for purposes of determining who must file a public financial disclosure 
report. This would substantially reduce administrative burden while 
assuring that GAO's senior employees remain required to file a public 
financial disclosure report. The employees who no longer would be 
required to file a public report would still be required to file a 
confidential financial disclosure report for review within GAO under 
GAO's ethics rules. 

Remaining Provisions: 

In the draft bill that we transmitted to the committee last July, there 
were a number of provisions related to the Office of the Comptroller 
General and the positions of Comptroller General and Deputy Comptroller 
General. These provisions are also contained in the GAO Act, as 
introduced by Chairman Waxman. While we recognize the prerogative of 
the Congress to address these issues, we believe they should now be 
placed in abeyance pending confirmation of a new Comptroller General. 

Establishing and Maintaining Constructive Union Relationships: 

As you know, on September 19, 2007, our Band I and Band II Analysts, 
Auditors, Specialists, and Investigators voted to be represented by the 
International Federation of Professional and Technical Engineers 
(IFPTE) for the purpose of bargaining with GAO management on various 
terms and conditions of employment. GAO management is committed to 
working constructively with employee union representatives to forge a 
positive labor-management relationship. 

Since September, GAO management has taken a variety of steps to ensure 
it is following applicable labor relations laws and has the resources 
in place to work effectively and productively in this new union 
environment. Our efforts have involved: 

* postponing work on several initiatives regarding our current 
performance and pay programs; 

* delivering specialized labor-management relations training to our 
Band III, Band III-equivalent, SES, and Senior Level staff; 

* establishing a new Workforce Relations Center within our Human 
Capital Office that is responsible for providing employee relations and 
labor relations advice and services to GAO management and leadership; 

* hiring a Workforce Relations Center director, who also serves as our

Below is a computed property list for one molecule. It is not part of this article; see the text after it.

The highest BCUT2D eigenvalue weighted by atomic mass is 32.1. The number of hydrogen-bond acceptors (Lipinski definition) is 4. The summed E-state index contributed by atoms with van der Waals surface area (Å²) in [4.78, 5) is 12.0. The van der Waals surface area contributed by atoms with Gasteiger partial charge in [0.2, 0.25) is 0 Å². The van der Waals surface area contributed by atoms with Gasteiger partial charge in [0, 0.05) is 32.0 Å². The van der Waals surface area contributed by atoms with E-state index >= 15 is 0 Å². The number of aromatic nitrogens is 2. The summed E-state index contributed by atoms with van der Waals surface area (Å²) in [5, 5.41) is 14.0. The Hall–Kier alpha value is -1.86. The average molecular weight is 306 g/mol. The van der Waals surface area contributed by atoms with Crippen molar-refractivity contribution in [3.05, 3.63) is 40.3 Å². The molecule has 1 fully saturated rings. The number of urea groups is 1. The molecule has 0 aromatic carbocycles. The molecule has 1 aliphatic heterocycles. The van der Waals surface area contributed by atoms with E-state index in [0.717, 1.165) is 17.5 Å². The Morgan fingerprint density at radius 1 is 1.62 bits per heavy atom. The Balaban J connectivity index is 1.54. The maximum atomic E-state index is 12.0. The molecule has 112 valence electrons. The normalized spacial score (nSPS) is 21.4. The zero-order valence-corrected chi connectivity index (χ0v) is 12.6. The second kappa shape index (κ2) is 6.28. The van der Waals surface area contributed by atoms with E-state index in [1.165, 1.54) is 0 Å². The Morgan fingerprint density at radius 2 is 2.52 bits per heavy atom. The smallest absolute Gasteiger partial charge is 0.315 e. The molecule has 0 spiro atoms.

chief negotiator in collective bargaining deliberations. 

* In addition, we routinely notify union representatives of meetings 
that may qualify as formal discussions, so that a representative of the 
GAO Employees Organization, IFPTE, can attend the meeting. We also 
regularly provide the GAO Employees Organization, IFPTE, with 
information about projects involving changes to terms and conditions of 
employment over which the union has the right to bargain. 

As mentioned earlier, we were pleased that GAO and the GAO Employees 
Organization, IFPTE, reached a prompt agreement on 2008 pay 
adjustments. The agreement was overwhelmingly ratified by bargaining 
unit members on February 14, 2008, and we have applied the agreed-upon 
approach to the 2008 adjustments to all GAO staff, with the exception 
of the SES and Senior-Level staff, regardless of whether they are 
represented by the union. The agreement embodies the floor guarantee 
described earlier in this statement. 

Pursuing Our Commitment to Diversity and Fair Treatment for All Staff: 

Recruiting, rewarding, and retaining a high-performing diverse 
workforce is critical if GAO is to successfully carry out its mission 
in support of the Congress. As you know, an effective GAO requires a 
first-rate workforce that is representative of our society and steeped 
in a wide variety of disciplines that can gather the facts and develop 
innovative solutions to both old and new problems challenging the 
federal government. 

Meeting these challenges requires top leadership commitment, sustained 
effort, and a focus on continuous improvement. For example, we enhanced 
our professional development programs for entry level staff; initiated 
a formal agencywide mentoring program; and continue our strong support 
for flexible work schedules and teleworking to help GAO employees 
balance the demands of work and home. GAO's two most recent testimonies 
before this subcommittee outlined many other support measures and 
safeguards in place to help ensure fair and equitable treatment of all 
employees.[Footnote 4] 

As circumstances warrant, we also are committed to studying areas in 
depth where we have reason to believe that actions and improvements are 
needed. One such example is GAO's decision in August 2007 to contract 
with the Ivy Planning Group (Ivy) for an independent assessment of 
differences in the averages of African-American Analysts' performance 
compared with white Analysts and to provide the Ivy team with complete 
access to relevant data and staff. Shortly after the contract award, we 
provided Ivy with all requested data on appraisals; employee 
demographics; employee education and skills; and information on GAO's 
performance management, pay, development, and recruitment programs.